Vincent Punzo, Ph.D.
Professor of psychology
Exercise, Sports and Health Studies
Program: Medical Humanities applied minor
Education applied minor
Sports Management applied minor
Location: Landrum Bolling Center Room 301
801 National Road
Richmond, Indiana 47374
As part of my research, I contribute regularly to columns on medical ethics for the National Catholic Bioethics Quarterly. My recent articles for the journal have focused on pandemic ethics, healthcare and race, and narrative medicine. During my time at Earlham, I have been awarded two grants from the National Endowment for the Humanities. The first grant was for my work on human dignity and the second grant was awarded to develop Earlham’s Medical Humanities applied minor. That minor has proved to be highly beneficial to our students who are interested in pursuing a career in medicine or healthcare.
One of the things that I especially enjoy about teaching at Earlham is being able to teach interdisciplinary courses not typically found in other colleges. For example, “Cradle and Grave” is truly a unique class. In the first half of the course students study the beginning of human life: prenatal development, birth, and infancy. In the second half of the course the focus turns to the end of human life: dying and death. It is a class in which students learn about birth, death, joy, sorrow, and most of all, what it means to be human. Some of my other favorite classes to teach include Psychology of Happiness, Psychology of Sport, and Moral Education.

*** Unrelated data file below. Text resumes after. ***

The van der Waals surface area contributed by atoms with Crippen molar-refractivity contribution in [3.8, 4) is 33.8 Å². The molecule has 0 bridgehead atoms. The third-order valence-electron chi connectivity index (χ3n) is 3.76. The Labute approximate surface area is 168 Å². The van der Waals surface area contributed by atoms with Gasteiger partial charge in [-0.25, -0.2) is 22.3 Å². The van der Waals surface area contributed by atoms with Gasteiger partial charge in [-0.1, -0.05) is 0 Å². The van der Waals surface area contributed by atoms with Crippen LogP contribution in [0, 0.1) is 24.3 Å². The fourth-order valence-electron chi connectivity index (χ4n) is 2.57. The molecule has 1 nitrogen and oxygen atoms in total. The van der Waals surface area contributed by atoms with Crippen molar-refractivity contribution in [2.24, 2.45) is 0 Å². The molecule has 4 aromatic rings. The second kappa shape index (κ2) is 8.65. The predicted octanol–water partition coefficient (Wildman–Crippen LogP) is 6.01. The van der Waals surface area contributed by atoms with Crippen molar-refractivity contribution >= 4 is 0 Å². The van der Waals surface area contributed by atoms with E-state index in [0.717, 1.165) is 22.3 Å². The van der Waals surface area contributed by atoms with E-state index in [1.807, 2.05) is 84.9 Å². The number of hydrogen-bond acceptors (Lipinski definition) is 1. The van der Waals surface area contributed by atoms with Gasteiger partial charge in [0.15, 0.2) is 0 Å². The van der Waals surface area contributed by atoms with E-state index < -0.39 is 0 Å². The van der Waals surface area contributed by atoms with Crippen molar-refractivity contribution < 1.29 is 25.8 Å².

I am a diehard baseball fan (I have attended games at over 40 different major league baseball stadiums) and enjoy running, birdwatching and reading books from a wide range of genres and perspectives.
- Ph.D., University of Notre Dame
- M.A., University of Notre Dame
- M.S., Saint Louis University
- B.A., Saint Louis University
Bioethics and human dignity: recent advances in genetics, information technology and neuroimaging have led to increasingly complex ethical issues in medicine. I attempt to deliberate these issues through the lens of the concept of human dignity.
My columns on medical ethics appear twice a year in the National Catholic Bioethics Quarterly. My most recent columns on the topics of narrative medicine, pandemic ethics and bioethics and race, can be found in the winter 2019, spring 2020, and autumn 2020 issues of that journal. An earlier essay on “Alzheimer’s, Tube Feeding, and Prudential Judgment” was published in the fall 2013 issue.